Memories of Handside Lane
We were right on the edge of the town
Joy was born in Broadwater Road. Her early memories of the town were recorded in April 2011 by the Welwyn Garden Heritage Trust as part of the Where Do You Think You Live? project.
Joy’s parents had moved from Scotland when they married and her father found work here in the building trade thanks to a friend of the family. Six months after Joy was born “we moved to Handside Lane and we lived there. Well, my parents lived there for the rest of their lives except for six years when they were in Scotland during the War”.
Joy remembered “going to the opening of the new Stores in 1939 I think it was. It was about that time I really remember before I started school. I don’t know how old I would have been. I was born in 1935 so I was about three or four and I remember that Marsden Road was just a track. There was no – it wasn’t made up. We were right on the edge of the town then because there wasn’t anything beyond Lemsford Lane. Well, Springfields was there. I think it was probably built after our houses were built.”
During the War “at the end of Handside Lane on Lemsford Lane, where Lakeside School is now, there was an army prisoner-of-war camp. There were Nissen huts there and then when the War was over they did make them into dwellings for people who were homeless. Temporary but they made use of them. I don’t remember the soldiers being there although my friends who live next door to me in Newfields they said that they used to go and shout at the Italian prisoners “silly old Eyeties” but I don’t really remember that.
But I remember the Nissen huts being there because we came back in 1946 in the March. ‘Cos my father worked – when the War started he had to work in de Havilland’s because they had to do War work and he was on maintaining the planes and then when they were bombed – De Havilland’s was bombed and dad wanted us to go back to Scotland. And within days of that happening we went back, my mother and I, and he stayed for a while and then he got transferred with the War Air Ministry to another aerodrome up in Scotland doing the same work but of course soon as the War finished his job was finished. So he came back down before we did because we had sub-let the house in Handside Lane to some friends. It was very fortunate that they needed somewhere to live as they had just come to the Garden City and they needed a house and so they lived in our house until we came back and then they had a house built in Fordwich Road.”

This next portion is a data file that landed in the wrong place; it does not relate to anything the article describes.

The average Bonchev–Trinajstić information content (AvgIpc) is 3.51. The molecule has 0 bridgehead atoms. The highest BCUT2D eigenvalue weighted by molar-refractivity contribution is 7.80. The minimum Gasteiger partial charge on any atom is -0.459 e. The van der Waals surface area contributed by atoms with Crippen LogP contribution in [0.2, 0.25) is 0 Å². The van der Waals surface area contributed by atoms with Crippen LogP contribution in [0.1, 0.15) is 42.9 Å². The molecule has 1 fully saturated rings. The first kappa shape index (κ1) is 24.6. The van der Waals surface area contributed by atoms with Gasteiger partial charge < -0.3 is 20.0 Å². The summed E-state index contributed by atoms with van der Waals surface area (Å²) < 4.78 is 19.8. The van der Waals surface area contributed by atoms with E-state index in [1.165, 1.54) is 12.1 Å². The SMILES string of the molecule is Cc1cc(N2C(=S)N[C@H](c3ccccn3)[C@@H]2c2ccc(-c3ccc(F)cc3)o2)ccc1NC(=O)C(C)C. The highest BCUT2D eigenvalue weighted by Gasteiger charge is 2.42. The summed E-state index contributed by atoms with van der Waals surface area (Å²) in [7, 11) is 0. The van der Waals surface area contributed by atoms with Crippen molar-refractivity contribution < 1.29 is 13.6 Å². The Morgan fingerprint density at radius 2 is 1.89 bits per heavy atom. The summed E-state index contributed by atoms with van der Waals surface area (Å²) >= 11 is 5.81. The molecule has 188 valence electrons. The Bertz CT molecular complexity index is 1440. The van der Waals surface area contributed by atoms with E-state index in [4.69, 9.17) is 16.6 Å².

Evacuees had arrived “immediately the War started because there was panic everywhere and these children arrived and they came from Golders Green”. The family took in two sisters “their names were Pearl and Sylvia Grodinski and there are a lot of shops in North London with Grodinski the bakers and I often wonder if it is the same people. It would be interesting to find out. But, as I say, they didn’t stay with us very long. They were homesick and their mother came to see them. Well, I think it was ridiculous that they were living so near, and if there were any bombs we were going to get them as well as they were – as soon as they were, so she took them home again.
We did have another girl who was also homesick. I don’t know what her name was. She was older. Well, she seemed a big girl to me, but she might only have been 12 or 13 but I was only five and she didn’t like it either. I think when you have come from London it was a bit of a contrast, Welwyn Garden City was quite tame, and then we didn’t have any more. Then we were evacuees ourselves. We went up to Scotland after the Hatfield bombing.
I remember one thing. My mother was quite nervous when the bombs were dropping. There were two houses in Handside Lane bombed and I remember going to see the damage the next morning but my mother was very nervous because my father was out at the fire service most nights. I don’t know how often he went but he did seem to be there – away from – I suppose they slept there in case there was a call. Anyway one night there was bombing going on. It was the night these houses were bombed up the road and she got out me of bed because we had a mattress on the sitting room floor – because we weren’t suppose to go upstairs – and she got me up, put my coat on and we went out the front door. I never questioned where we were going but the air raid warden called out “Where do you think you’re going Missus?” and she said “I’m going in next door” and he said “Don’t you know there is shrapnel flying around?” so she said “I don’t care what’s flying around I am going in next door”. So we went in and stayed with Mrs White, who was our next-door but one neighbour, and we started to do that. Either they came to us or we went to them for a bit of company because she had a little girl a little bit younger than me.”